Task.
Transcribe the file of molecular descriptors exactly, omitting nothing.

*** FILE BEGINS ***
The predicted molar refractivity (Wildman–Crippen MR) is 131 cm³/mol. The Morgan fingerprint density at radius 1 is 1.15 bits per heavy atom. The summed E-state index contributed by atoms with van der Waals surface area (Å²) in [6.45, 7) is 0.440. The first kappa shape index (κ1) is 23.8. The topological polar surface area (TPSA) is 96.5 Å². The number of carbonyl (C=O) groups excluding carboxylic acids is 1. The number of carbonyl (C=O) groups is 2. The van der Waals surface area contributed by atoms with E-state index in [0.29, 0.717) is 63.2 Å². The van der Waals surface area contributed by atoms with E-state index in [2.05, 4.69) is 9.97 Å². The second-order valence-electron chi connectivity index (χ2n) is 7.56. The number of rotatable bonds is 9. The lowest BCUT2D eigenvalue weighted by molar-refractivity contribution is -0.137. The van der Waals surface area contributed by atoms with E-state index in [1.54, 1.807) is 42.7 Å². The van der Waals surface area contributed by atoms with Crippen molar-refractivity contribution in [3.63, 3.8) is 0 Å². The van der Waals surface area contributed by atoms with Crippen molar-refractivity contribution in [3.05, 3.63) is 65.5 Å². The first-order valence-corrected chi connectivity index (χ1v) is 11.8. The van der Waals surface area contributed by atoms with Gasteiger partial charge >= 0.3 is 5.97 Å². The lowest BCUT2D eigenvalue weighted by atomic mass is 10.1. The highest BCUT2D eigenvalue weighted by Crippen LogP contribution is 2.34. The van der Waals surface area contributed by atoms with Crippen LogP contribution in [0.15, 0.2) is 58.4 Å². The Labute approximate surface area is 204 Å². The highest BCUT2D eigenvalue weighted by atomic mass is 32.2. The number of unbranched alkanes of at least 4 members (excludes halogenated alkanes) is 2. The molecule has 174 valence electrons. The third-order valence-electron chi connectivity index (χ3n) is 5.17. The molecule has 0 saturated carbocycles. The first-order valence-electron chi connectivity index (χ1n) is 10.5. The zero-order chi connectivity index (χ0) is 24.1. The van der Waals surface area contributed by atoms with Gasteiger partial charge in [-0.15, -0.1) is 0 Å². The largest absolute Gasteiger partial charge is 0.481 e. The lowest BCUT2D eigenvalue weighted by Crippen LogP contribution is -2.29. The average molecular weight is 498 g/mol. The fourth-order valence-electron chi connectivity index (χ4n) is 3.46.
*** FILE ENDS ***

The predicted molar refractivity (Wildman–Crippen MR) is 131 cm³/mol. The Morgan fingerprint density at radius 1 is 1.15 bits per heavy atom. The summed E-state index contributed by atoms with van der Waals surface area (Å²) in [6.45, 7) is 0.440. The first kappa shape index (κ1) is 23.8. The topological polar surface area (TPSA) is 96.5 Å². The number of carbonyl (C=O) groups excluding carboxylic acids is 1. The number of carbonyl (C=O) groups is 2. The van der Waals surface area contributed by atoms with E-state index in [0.29, 0.717) is 63.2 Å². The van der Waals surface area contributed by atoms with E-state index in [2.05, 4.69) is 9.97 Å². The second-order valence-electron chi connectivity index (χ2n) is 7.56. The number of rotatable bonds is 9. The lowest BCUT2D eigenvalue weighted by molar-refractivity contribution is -0.137. The van der Waals surface area contributed by atoms with E-state index in [1.54, 1.807) is 42.7 Å². The van der Waals surface area contributed by atoms with Crippen molar-refractivity contribution in [3.63, 3.8) is 0 Å². The van der Waals surface area contributed by atoms with Crippen molar-refractivity contribution in [3.05, 3.63) is 65.5 Å². The first-order valence-corrected chi connectivity index (χ1v) is 11.8. The van der Waals surface area contributed by atoms with Gasteiger partial charge >= 0.3 is 5.97 Å². The lowest BCUT2D eigenvalue weighted by atomic mass is 10.1. The highest BCUT2D eigenvalue weighted by Crippen LogP contribution is 2.34. The van der Waals surface area contributed by atoms with Crippen LogP contribution in [0.15, 0.2) is 58.4 Å². The Labute approximate surface area is 204 Å². The highest BCUT2D eigenvalue weighted by atomic mass is 32.2. The number of unbranched alkanes of at least 4 members (excludes halogenated alkanes) is 2. The molecule has 174 valence electrons. The third-order valence-electron chi connectivity index (χ3n) is 5.17. The molecule has 0 saturated carbocycles. The first-order valence-electron chi connectivity index (χ1n) is 10.5. The zero-order chi connectivity index (χ0) is 24.1. The van der Waals surface area contributed by atoms with Gasteiger partial charge in [-0.15, -0.1) is 0 Å². The largest absolute Gasteiger partial charge is 0.481 e. The lowest BCUT2D eigenvalue weighted by Crippen LogP contribution is -2.29. The average molecular weight is 498 g/mol. The fourth-order valence-electron chi connectivity index (χ4n) is 3.46.